As long as there is a steady supply of ammonia the nitrites should soon finish their job and should convert to nitrates so quickly they will no longer show up in the test. The ammonia and nitrites will still be there but with enough bacteria to eat them they will be almost instantly converted to nitrates.
 
Pescado_Verde
  • #19
I added some Pothos yesterday morning in my Bio drum and in the tank itself. I don't have a pond system, and duck weed would spread out pretty heavy across the top making it hard to net the fish quickly. Attached is a picture of my setup.
As a guy I kind of geek on stuff like your bait tank and am wondering if you'd mind explaining the plumbing. Maybe some individual pictures and if you can use MSPaint or some other editing software, some arrows and labels? Lol, sorry to bug you like this but I come from a family of engineers and I'm a fisherman too so my curiosity is doubly piqued.

Oh, and listen to mattgirl she knows her stuff!
 
Threadfin
  • Thread Starter
  • #20
As a guy I kind of geek on stuff like your bait tank and am wondering if you'd mind explaining the plumbing. Maybe some individual pictures and if you can use MSPaint or some other editing software, some arrows and labels? Lol, sorry to bug you like this but I come from a family of engineers and I'm a fisherman too so my curiosity is doubly piqued.

Oh, and listen to mattgirl she knows her stuff!

Yes Sir. I'm a huge Striper fisherman and use this setup to keep gizzard, threadfin, and blue back herring in the summer, and trout and big gizzards in the winter. Let me see if I can explain this but its pretty simple. I have a 550 gallon round water stock tank with the top cut out to help off gas and have roughly 400 gallons of water. I then have a 2,000 gallon per hour Jebao pump in the center of the tank. I then ran a 1 1/4 in pipe up and over to a 5 gallon bucket that is a mechanical pre-filter to collect scales, etc. Its then flows from the bottom of the bucket to the bottom of a 55 gallon drum that is a bio filter. The water enters the drum and is T'ed off with 45's on each side to create a swirling effect. I have some plastic light egg crate material on top of the pipe to allow for a little head space for solids to collect. Under the create I have 2 air stones for extra O2. On top of the egg crate I have it stuffed with dollar store sponges, scrubbies, and lava rock all mixed together. On top of the drum I have a 2in pipe that feeds back to the tank to the spray bar that is set in opposite directions to create a circular rotation. the very top pipe coming out of the drum is an over flow pipe in case of rain, or filter clog that will go back into the tank. I have an extra 500 gph pump with an dancco venturI that is angled to keep solids on the bottom rotating so the pump can pick them up and produce extra O2. Back on the main pipe from the pipe from the pump, I have another "T" with a 3/4 ball valve that is normally off, but I can hook a water hose up to it, turn on the valve and fill my boat tank with with the same water the bait is in and hit the lake. If you got any other questions, I can send you a video through text if you want. Excuse my rough paint drawing, but maybe you get the point. Also, these pics were some I had on file when I finished the tank and not filled to the top.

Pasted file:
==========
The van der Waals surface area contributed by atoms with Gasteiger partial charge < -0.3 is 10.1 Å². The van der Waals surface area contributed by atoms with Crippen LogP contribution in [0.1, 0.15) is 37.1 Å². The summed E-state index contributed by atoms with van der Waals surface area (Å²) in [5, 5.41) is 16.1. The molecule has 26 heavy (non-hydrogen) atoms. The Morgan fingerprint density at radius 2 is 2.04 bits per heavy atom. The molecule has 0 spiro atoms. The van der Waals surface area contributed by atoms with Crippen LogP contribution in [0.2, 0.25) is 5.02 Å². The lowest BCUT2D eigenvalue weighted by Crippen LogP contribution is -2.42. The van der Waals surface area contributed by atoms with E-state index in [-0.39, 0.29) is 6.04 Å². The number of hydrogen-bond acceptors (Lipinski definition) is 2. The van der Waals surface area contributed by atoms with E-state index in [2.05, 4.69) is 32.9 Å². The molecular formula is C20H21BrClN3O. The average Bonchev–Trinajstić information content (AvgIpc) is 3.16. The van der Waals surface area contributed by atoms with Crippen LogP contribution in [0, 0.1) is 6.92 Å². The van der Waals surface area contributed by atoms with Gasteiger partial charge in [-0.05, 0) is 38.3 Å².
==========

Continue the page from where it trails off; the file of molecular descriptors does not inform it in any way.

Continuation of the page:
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Pescado_Verde
  • #21
Sweet! I need to study it for a bit to digest it but it looks pretty straight forward. I've got a friend who guides for stripers on Lake Whitney (Between Dallas and Waco), he has a small lake about 20 minutes from the one he guides on where he gets his shad. Not supposed to be doing that (transporting between water bodies) so he may not be doing that anymore. We've had zebra mussels invade our waters over the last decade or so and we're trying like crazy to keep them from spreading. Shad need a lot of oxygen but you seem to have that covered. Best of luck to ya!
 
Threadfin
  • Thread Starter
  • #22
shad don't need nearly as much O2 as you might think, which is a good thing about keeping them. Our problem here, and probably and yours too, is keeping them cool, they get soft in hot water. Also, the hardest part is netting them and transporting them without or knocking off too many scales, hurting them, and stressing them out; they are pretty fragile fish.

I'm glad we do not have Zebra Mussels here! I often go from one body of water to another to net bait (depending on what I'm after) and fish them at a complete other. But do you want you need to save the stripes! they are an amazing fish.